Da Hong Pao - Big Red Robe

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Tip! Consider a sample size to explore 3-4 cups of a new tea!

"One sip of the mountain tea sets your mind free." - Fan Zhongyan (989-1052 CE)

Da Hong Pao Oolong Tea Description:

A classic oolong of Fujian province grown among the cliffs of Mount Wuyi, a UNESCO World Heritage region of China. Da Hong Pao is truly an outstanding example of the terroir, or soil, topography, and climate impacting the taste and flavor. In this case its the unique organic materials found at Mount Wuyi and the minerals from the surrounding rocks that give Da Hong Pao its unique flavor and taste.

Da Hong Pao is also known as Big Red Robe, one of the Rock Oolongs. Legend has it that monkeys were trained to climb the steep mountain sides to pluck tea from wild tea trees. The Wuyi Mountains, an area 100,000 acres larger than Yellowstone National Park feature narrow canyons with very steep sides, with seemingly every area possible under tea cultivation. 

According to signage within Wuyi itself, Da Hong Pao is considered to be the best tea from Mount Wuyi and is therefore sometimes called "the King of Teas". The Nine-Dragon vale, where the tea is grown, has an east-west geographical orientation and is surrounded by nine large cliffs in the shape of coiled up dragons that seem to be about to fly up into the air at any time. 

Connoisseur TeaIngredients:

Wuyi Mountains (Fujian Province, China) Oolong Tea

Making of Da Hong Pao

Da Hong Pao - Big Red Robe Significance

There are many stories surrounding Da Hong Pao. One such story has it that the mother of a Ming Dynasty emperor lay sick with an unknown illness. Tea from a group of tree in the Wuyishan Mountains was sent to the emperor and reportedly cured his mother. In thanks the emperor had the remaining bushes wrapped in large red robes.

Today six of the original tea bushes remain, dating back to the Song Dynasty or about 1,000 years old. Though tea is no longer plucked from the bushes, their clones are used to produce Da Hong Pao to this day.

Check out this short video of how Da Hong Pao is baked to get its signature taste!

Da Hong Pao Preparation

Western Style: Steep 3 grams (approximately 1 tsp) per 8 oz of water at 190℉. Infuse for 2-3 minutes for the first infusion. Infuse a second time for 3-5 minutes.

Asian Style: Steep 6 grams of tea in a medium size Gaiwan for approximately 20-30 seconds and pour off into a small pitcher and serve. Infuse 6-8 times adding 5-10 seconds for each infusion.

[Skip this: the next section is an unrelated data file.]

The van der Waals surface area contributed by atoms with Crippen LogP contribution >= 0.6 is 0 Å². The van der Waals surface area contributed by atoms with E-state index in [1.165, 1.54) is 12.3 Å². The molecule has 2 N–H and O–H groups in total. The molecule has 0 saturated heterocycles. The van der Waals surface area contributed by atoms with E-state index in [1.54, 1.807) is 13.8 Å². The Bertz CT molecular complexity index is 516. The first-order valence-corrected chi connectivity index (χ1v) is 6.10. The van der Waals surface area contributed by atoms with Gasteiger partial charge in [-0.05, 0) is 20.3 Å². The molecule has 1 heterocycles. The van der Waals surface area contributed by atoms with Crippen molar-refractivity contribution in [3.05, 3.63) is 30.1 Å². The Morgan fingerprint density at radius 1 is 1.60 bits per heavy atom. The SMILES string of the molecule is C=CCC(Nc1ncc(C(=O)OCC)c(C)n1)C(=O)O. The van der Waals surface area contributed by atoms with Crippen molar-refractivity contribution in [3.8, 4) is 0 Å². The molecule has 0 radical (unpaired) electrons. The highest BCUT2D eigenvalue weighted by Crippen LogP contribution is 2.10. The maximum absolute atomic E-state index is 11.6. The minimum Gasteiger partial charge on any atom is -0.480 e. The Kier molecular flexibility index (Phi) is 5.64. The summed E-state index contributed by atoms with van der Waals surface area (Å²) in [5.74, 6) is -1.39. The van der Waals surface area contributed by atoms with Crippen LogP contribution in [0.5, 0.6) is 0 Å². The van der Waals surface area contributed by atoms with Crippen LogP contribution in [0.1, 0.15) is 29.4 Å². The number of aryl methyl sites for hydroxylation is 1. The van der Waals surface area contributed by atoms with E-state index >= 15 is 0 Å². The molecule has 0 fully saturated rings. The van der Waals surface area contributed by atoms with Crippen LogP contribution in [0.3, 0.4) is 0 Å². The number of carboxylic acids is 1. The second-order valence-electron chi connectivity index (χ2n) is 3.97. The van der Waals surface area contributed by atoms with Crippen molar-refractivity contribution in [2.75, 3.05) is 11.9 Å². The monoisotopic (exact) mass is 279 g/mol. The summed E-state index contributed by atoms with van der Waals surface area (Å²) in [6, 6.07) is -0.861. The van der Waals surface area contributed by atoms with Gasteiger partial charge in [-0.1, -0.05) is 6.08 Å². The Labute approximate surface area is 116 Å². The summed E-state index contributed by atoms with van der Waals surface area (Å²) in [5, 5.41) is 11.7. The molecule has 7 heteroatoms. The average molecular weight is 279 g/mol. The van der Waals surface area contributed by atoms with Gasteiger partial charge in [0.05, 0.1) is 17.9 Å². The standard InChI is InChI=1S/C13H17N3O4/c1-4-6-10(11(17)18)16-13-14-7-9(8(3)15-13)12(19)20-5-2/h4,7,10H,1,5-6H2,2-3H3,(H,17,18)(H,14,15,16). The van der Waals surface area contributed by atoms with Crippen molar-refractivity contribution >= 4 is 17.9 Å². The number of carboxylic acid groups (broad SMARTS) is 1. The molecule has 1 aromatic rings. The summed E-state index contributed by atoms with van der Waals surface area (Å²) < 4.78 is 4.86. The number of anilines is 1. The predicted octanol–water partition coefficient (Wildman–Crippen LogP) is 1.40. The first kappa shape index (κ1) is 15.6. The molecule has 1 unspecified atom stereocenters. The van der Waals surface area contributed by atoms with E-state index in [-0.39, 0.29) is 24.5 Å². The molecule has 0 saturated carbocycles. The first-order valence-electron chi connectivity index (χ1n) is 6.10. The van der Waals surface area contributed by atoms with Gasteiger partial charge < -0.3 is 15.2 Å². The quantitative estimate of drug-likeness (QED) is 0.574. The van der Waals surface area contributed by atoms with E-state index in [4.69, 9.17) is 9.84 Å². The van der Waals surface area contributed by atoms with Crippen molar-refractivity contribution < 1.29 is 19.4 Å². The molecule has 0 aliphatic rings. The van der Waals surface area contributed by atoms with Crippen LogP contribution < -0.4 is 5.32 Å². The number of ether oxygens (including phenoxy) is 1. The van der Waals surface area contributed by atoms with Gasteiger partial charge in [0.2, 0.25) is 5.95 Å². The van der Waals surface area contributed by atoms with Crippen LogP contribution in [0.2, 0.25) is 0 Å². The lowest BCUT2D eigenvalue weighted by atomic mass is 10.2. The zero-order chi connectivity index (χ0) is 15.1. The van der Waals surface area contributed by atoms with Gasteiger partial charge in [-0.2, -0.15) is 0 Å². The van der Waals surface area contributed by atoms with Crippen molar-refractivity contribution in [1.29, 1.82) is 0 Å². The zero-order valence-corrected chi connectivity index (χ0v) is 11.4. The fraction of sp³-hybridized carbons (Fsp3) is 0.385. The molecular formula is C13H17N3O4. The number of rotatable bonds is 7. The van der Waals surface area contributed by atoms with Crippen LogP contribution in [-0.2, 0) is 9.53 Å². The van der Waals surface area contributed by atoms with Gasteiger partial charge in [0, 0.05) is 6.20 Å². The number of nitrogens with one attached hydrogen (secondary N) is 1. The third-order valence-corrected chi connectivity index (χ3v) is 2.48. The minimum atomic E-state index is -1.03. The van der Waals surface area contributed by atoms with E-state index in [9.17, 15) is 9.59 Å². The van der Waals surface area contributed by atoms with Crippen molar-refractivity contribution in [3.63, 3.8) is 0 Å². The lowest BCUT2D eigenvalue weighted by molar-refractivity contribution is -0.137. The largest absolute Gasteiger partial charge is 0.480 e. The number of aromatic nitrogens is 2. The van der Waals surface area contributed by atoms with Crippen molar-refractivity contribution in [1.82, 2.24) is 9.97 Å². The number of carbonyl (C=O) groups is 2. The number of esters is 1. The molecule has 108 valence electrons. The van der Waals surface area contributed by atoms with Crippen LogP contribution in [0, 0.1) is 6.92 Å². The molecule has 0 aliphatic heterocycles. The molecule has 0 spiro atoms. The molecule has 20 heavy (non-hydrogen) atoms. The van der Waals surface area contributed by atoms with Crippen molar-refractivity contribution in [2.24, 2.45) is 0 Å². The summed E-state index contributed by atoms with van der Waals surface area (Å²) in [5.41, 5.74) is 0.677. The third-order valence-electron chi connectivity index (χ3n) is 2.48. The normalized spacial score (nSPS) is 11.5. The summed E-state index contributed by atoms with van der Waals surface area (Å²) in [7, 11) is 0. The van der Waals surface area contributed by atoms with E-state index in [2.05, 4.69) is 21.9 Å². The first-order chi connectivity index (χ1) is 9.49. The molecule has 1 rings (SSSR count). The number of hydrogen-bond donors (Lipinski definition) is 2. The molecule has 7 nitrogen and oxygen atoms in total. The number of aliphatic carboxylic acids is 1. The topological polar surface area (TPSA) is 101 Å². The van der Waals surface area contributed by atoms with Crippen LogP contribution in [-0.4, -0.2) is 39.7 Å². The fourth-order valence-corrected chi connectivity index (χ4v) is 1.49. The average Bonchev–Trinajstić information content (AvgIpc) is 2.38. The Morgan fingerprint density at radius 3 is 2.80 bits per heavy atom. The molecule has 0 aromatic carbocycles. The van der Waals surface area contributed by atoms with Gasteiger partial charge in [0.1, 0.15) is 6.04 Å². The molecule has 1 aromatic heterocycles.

Step 1:
Preheat mug with boiling water and wait 2-3 minutes for 195° water.
Step 2:
Steep 1 flat Tbsp or 3-4 grams of tea per 8 oz of water.
Step 3:
Steep for 3-5 minutes as desired. Experiment with slightly cooler water or shorter steeping times. Try one additional steeping if desired.

Product Reviews

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  • Go Asian Style, its much more fulfilling

    Posted by Jake on Feb 6th 2021

    I first grabbed a handful of this course, small-leaf tea and threw it into my little, glass, tea pot at work. From there, I dumped hot water straight from the coffee maker spout over the leaves. This is not the way to enjoy this tea if you have never had it before. This is some strong stuff. I steeped for about 5 minutes; I usually like my tea quite thick, as it were. The smell was very similar to Ancient Tree Pu-Erh, imagine being in a sunlit fishing village at low tide. That is perhaps too apt of a description, so just think sea spray. The flavor was overpowering and unpleasant when I first steeped this tea so I shelved it for a few weeks, disappointed with myself that I just don't seem to like Oolongs. When I revisited the tea next, I chose to adhere to the "Asian Style" and steeped the tea several times with varying temperatures of water. This made all the difference. The flavor profile of this tea changes with each steep so if you don't like it at first taste, stick around! You may like it on its third or fourth pass. The color is really cool as well. This tea definitely earns the name. This tea did finally seal the deal on Oolongs for me. I have finally decided that I am just not a fan, but I can imagine that if you ARE a fan of Oolongs, this one is worth giving a try.